Tuesday, October 20, 2009

Everything I Learned Was From Getting A Lot Of ASS

The titles that led me to become the huge DC Comics fan I am today?

Who's Who In The DC Universe, Crisis On Infinite Earths and the comic that started it all for me, All-Star Squadron. As a young kid, there was nothing better than the sudden rush of information and the sense of discovery that every issue seemed to bring.

Who knew there was such a thing as The Golden Age?

In the grand scheme of what we know as The DC Universe, as it stands today, ASS (a better acronym you'll never find) was its corner foundation.

Recently, caught in a wave of nostalgia, I bought the first year's worth and...

How the hell did I ever become a DC Comics fan.

This stuff was pretty impenetrable, an American comics history lesson taught by the guy who wrote Conan The Barbarian.

Lots of character introduction and story-wise, just a bit all-over-the-place.

"Hey, Roosevelt needs us."

"Let's go get Robotman."


"Hey, Robotman! Wanna fight Nazis?'

"Sure! I hate Nazis. Let's go to Philadelphia and find Liberty Belle, she hates Nazis, too!"

And that just may be the problem I have reading The All-Stars as an adult is the over-explanation of everything.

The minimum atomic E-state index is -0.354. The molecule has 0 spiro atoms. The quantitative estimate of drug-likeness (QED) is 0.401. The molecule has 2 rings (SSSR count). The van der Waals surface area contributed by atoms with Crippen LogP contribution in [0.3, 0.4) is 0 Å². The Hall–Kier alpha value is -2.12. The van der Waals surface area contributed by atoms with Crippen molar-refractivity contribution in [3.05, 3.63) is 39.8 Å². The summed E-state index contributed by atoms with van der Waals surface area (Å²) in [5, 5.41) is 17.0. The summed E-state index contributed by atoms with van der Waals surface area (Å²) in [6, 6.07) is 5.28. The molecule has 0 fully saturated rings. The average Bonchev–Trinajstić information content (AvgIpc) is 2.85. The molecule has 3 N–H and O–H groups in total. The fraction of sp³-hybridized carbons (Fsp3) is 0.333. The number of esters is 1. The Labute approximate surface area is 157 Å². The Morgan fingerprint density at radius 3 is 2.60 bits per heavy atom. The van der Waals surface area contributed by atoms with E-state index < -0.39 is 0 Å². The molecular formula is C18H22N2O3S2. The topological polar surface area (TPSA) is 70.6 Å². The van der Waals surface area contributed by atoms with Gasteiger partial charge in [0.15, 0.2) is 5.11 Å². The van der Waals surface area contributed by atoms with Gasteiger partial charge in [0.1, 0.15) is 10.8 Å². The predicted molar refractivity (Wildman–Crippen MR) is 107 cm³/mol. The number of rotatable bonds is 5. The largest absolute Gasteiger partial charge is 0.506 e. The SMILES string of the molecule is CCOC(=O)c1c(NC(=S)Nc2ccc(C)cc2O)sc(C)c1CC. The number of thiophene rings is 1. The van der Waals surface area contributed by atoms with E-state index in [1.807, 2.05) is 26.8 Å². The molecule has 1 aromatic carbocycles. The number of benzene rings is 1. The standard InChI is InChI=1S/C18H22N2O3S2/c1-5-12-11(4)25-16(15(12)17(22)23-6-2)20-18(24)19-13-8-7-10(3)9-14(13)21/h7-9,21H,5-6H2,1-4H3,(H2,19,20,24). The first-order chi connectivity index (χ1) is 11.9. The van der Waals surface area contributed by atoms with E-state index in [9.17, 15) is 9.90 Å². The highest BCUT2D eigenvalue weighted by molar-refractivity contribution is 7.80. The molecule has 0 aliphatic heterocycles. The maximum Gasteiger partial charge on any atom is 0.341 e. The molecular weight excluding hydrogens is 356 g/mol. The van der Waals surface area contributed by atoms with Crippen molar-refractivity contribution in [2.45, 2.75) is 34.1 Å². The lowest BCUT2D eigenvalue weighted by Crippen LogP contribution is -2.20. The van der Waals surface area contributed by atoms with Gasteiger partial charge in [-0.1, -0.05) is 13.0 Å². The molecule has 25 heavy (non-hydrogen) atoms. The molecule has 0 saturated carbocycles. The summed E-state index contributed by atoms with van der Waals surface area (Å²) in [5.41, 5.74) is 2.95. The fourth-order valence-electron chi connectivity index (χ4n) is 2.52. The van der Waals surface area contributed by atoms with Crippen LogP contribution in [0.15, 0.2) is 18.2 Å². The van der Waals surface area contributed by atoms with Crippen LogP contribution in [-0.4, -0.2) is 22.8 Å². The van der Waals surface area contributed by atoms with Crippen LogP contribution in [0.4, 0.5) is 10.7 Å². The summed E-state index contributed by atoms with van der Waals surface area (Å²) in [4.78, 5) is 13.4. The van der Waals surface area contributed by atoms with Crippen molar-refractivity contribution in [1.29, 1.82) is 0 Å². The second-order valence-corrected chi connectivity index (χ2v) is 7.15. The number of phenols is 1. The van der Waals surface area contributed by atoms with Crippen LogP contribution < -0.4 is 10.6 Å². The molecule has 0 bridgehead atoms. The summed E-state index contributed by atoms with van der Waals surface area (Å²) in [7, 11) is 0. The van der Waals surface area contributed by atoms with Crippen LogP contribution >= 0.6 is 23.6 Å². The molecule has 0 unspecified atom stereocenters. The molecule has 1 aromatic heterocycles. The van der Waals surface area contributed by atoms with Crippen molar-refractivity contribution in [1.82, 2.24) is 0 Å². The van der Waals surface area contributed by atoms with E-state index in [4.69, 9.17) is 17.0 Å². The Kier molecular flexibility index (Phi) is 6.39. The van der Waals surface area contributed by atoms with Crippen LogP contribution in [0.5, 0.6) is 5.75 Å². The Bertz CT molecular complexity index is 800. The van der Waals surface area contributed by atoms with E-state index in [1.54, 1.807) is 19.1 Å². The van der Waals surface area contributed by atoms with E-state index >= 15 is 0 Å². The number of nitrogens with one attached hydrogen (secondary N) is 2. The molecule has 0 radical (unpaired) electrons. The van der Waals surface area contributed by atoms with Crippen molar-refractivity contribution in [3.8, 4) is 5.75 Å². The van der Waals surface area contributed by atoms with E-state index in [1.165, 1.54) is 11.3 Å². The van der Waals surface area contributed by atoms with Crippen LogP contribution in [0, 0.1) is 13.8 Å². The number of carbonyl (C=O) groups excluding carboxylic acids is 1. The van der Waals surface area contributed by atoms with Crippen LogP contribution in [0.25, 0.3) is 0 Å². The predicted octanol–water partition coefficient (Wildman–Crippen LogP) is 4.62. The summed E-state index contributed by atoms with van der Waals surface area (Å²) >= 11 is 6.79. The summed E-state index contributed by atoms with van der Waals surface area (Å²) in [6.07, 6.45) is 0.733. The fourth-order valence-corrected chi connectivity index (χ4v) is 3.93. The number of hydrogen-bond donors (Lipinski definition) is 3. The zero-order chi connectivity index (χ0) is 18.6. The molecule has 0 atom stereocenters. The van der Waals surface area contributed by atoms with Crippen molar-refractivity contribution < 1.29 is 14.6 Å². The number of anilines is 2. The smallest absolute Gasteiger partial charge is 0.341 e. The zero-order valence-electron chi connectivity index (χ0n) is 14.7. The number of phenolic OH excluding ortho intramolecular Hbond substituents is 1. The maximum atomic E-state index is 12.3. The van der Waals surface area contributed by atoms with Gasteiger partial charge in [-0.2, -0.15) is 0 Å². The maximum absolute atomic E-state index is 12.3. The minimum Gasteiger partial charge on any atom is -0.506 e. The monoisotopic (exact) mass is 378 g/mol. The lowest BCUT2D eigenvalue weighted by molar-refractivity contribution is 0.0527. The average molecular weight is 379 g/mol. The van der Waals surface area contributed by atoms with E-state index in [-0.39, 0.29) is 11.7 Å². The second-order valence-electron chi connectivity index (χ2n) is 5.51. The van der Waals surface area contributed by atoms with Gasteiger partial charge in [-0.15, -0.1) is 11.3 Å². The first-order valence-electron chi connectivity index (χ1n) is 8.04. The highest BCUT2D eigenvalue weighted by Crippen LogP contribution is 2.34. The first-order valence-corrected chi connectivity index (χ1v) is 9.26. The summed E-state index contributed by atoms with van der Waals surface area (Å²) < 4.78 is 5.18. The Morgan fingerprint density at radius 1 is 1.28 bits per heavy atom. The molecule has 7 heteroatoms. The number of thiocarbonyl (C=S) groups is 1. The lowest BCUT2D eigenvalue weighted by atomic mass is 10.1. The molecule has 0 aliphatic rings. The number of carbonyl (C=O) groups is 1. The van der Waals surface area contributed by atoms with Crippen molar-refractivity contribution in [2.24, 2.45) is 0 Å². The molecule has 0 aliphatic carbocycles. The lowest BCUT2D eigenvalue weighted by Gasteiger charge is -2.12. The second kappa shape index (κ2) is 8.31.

Writer Roy Thomas takes a lot of care in explaining the various threads and connections to the WWII period in which these DC Comics mainstays were created. While its fascinating, it slows the storytelling down to a crawl, leading me as an adult to wonder what I saw in these comics.

As I read further, I felt my resistance dropping, simply coming to appreciate exactly what it was I was seeing:

Someone's simple love of comics. And something even greater. (More on that in a moment.)

The realizations that:

Yes, there was a Robotman before there was a Doom Patrol Robotman. Plastic Man as a cornerstone of comics' Golden Age. The wanting to address Aquaman's long, continuous comics history, yellow gloves and all. The belief that even The Red Bee should have a place at the heroes table.

With characters occupying a space in one of history's most infamous of times and origins comprising varying degrees of nebulousness, Thomas was charged with making sense of something that had been ignored for quite a while at DC Comics:

Continuity.

All-Star Squadron was the book that taught me about inter-connectivity and the role it can play in fiction and most importantly, history.

At that point in my life, I had no idea of the scope of the second World War. Living under a Cold War generated mentality, I never knew the unthinkable had happened and that America was once allied with... *gasp*... Russia! I had no idea what The Spear of Destiny was much less its importance in Western/Judeo-Christian history.

These are things I learned about while reading the shared adventures of men and women who wear tight clothes and fire heat blasts from their eyeballs.

When you really think about it, you really have to ask yourself, "How the hell could I NOT have become a DC Comics fan."

8 comments:

Jason Langlois said...

The love Thomas had for what he was doing in ASS comes through, I think, on every page. Which made the agony coming through in the pages of Young All-stars all the harder to read.

Devon Sanders said...